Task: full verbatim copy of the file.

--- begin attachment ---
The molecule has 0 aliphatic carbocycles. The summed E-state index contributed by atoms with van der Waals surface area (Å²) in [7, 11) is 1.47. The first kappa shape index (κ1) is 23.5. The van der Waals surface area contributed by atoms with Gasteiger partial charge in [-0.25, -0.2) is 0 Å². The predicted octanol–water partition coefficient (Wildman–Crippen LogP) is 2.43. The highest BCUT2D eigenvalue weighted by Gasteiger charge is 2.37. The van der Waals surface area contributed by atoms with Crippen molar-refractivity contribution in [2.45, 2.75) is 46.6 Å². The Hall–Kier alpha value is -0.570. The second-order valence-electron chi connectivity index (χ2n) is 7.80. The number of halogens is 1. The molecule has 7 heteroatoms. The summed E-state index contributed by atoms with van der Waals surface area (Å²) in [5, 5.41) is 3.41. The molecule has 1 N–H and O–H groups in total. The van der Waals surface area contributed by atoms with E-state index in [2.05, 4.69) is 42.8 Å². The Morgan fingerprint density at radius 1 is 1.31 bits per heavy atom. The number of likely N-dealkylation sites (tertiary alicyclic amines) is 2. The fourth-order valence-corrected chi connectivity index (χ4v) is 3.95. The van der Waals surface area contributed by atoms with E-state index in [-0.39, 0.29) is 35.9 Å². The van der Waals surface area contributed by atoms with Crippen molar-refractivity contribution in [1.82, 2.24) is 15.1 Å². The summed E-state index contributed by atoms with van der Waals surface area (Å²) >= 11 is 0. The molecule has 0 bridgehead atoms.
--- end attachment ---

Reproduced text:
The molecule has 0 aliphatic carbocycles. The summed E-state index contributed by atoms with van der Waals surface area (Å²) in [7, 11) is 1.47. The first kappa shape index (κ1) is 23.5. The van der Waals surface area contributed by atoms with Gasteiger partial charge in [-0.25, -0.2) is 0 Å². The predicted octanol–water partition coefficient (Wildman–Crippen LogP) is 2.43. The highest BCUT2D eigenvalue weighted by Gasteiger charge is 2.37. The van der Waals surface area contributed by atoms with Crippen molar-refractivity contribution in [2.45, 2.75) is 46.6 Å². The Hall–Kier alpha value is -0.570. The second-order valence-electron chi connectivity index (χ2n) is 7.80. The number of halogens is 1. The molecule has 7 heteroatoms. The summed E-state index contributed by atoms with van der Waals surface area (Å²) in [5, 5.41) is 3.41. The molecule has 1 N–H and O–H groups in total. The van der Waals surface area contributed by atoms with E-state index in [2.05, 4.69) is 42.8 Å². The Morgan fingerprint density at radius 1 is 1.31 bits per heavy atom. The number of likely N-dealkylation sites (tertiary alicyclic amines) is 2. The fourth-order valence-corrected chi connectivity index (χ4v) is 3.95. The van der Waals surface area contributed by atoms with E-state index in [-0.39, 0.29) is 35.9 Å². The van der Waals surface area contributed by atoms with Crippen molar-refractivity contribution in [1.82, 2.24) is 15.1 Å². The summed E-state index contributed by atoms with van der Waals surface area (Å²) >= 11 is 0. The molecule has 0 bridgehead atoms.